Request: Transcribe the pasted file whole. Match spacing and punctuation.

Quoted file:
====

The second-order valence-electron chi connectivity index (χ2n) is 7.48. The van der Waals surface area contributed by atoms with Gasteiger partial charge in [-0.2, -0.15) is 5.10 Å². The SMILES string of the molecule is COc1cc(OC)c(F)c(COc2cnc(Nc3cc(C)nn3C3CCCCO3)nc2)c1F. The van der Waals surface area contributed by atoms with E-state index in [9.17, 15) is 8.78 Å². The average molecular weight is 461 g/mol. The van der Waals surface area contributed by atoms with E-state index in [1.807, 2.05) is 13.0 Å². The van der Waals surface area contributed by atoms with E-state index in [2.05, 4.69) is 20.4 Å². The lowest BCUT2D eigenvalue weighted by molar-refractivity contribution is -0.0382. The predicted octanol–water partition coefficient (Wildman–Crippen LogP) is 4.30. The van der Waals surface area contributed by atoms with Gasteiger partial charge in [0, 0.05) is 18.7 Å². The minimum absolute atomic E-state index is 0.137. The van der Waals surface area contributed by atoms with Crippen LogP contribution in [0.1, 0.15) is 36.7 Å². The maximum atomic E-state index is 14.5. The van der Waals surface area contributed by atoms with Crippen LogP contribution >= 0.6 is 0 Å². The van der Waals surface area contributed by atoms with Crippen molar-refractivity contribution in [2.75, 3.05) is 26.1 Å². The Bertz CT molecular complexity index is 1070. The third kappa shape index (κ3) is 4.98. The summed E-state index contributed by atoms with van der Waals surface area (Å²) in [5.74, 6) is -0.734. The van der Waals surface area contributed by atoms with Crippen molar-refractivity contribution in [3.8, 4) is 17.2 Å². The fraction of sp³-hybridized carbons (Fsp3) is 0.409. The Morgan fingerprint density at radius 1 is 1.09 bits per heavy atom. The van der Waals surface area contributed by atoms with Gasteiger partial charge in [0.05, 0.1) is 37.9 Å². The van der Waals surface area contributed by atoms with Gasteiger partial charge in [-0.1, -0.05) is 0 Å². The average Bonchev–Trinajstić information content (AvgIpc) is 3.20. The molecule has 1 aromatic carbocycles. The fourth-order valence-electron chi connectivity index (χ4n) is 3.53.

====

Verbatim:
The second-order valence-electron chi connectivity index (χ2n) is 7.48. The van der Waals surface area contributed by atoms with Gasteiger partial charge in [-0.2, -0.15) is 5.10 Å². The SMILES string of the molecule is COc1cc(OC)c(F)c(COc2cnc(Nc3cc(C)nn3C3CCCCO3)nc2)c1F. The van der Waals surface area contributed by atoms with E-state index in [9.17, 15) is 8.78 Å². The average molecular weight is 461 g/mol. The van der Waals surface area contributed by atoms with E-state index in [1.807, 2.05) is 13.0 Å². The van der Waals surface area contributed by atoms with E-state index in [2.05, 4.69) is 20.4 Å². The lowest BCUT2D eigenvalue weighted by molar-refractivity contribution is -0.0382. The predicted octanol–water partition coefficient (Wildman–Crippen LogP) is 4.30. The van der Waals surface area contributed by atoms with Gasteiger partial charge in [0, 0.05) is 18.7 Å². The minimum absolute atomic E-state index is 0.137. The van der Waals surface area contributed by atoms with Crippen LogP contribution in [0.1, 0.15) is 36.7 Å². The maximum atomic E-state index is 14.5. The van der Waals surface area contributed by atoms with Crippen LogP contribution >= 0.6 is 0 Å². The van der Waals surface area contributed by atoms with Crippen molar-refractivity contribution in [2.75, 3.05) is 26.1 Å². The Bertz CT molecular complexity index is 1070. The third kappa shape index (κ3) is 4.98. The summed E-state index contributed by atoms with van der Waals surface area (Å²) in [5.74, 6) is -0.734. The van der Waals surface area contributed by atoms with Crippen molar-refractivity contribution in [3.8, 4) is 17.2 Å². The fraction of sp³-hybridized carbons (Fsp3) is 0.409. The Morgan fingerprint density at radius 1 is 1.09 bits per heavy atom. The van der Waals surface area contributed by atoms with Gasteiger partial charge in [0.05, 0.1) is 37.9 Å². The van der Waals surface area contributed by atoms with Gasteiger partial charge in [-0.1, -0.05) is 0 Å². The average Bonchev–Trinajstić information content (AvgIpc) is 3.20. The molecule has 1 aromatic carbocycles. The fourth-order valence-electron chi connectivity index (χ4n) is 3.53.